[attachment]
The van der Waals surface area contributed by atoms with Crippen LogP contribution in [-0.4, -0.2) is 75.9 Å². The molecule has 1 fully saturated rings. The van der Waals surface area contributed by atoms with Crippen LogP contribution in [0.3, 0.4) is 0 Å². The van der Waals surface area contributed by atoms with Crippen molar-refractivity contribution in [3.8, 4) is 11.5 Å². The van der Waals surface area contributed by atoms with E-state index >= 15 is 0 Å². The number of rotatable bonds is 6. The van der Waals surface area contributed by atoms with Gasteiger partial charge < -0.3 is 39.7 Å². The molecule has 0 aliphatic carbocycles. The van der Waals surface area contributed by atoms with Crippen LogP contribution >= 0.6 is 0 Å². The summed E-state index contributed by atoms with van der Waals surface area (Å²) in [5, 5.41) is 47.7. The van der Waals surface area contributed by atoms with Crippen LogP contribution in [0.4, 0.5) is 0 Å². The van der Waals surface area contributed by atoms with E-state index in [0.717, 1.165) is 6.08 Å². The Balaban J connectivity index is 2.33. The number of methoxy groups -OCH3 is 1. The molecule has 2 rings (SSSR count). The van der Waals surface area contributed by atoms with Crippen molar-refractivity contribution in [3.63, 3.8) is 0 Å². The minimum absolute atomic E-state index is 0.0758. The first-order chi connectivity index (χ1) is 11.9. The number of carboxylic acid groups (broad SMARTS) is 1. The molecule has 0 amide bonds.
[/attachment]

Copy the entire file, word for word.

The van der Waals surface area contributed by atoms with Crippen LogP contribution in [-0.4, -0.2) is 75.9 Å². The molecule has 1 fully saturated rings. The van der Waals surface area contributed by atoms with Crippen LogP contribution in [0.3, 0.4) is 0 Å². The van der Waals surface area contributed by atoms with Crippen molar-refractivity contribution in [3.8, 4) is 11.5 Å². The van der Waals surface area contributed by atoms with E-state index >= 15 is 0 Å². The number of rotatable bonds is 6. The van der Waals surface area contributed by atoms with Gasteiger partial charge < -0.3 is 39.7 Å². The molecule has 0 aliphatic carbocycles. The van der Waals surface area contributed by atoms with Crippen LogP contribution >= 0.6 is 0 Å². The summed E-state index contributed by atoms with van der Waals surface area (Å²) in [5, 5.41) is 47.7. The van der Waals surface area contributed by atoms with Crippen LogP contribution in [0.4, 0.5) is 0 Å². The van der Waals surface area contributed by atoms with E-state index in [0.717, 1.165) is 6.08 Å². The Balaban J connectivity index is 2.33. The number of methoxy groups -OCH3 is 1. The molecule has 2 rings (SSSR count). The van der Waals surface area contributed by atoms with Crippen molar-refractivity contribution in [3.63, 3.8) is 0 Å². The minimum absolute atomic E-state index is 0.0758. The first-order chi connectivity index (χ1) is 11.9. The number of carboxylic acid groups (broad SMARTS) is 1. The molecule has 0 amide bonds.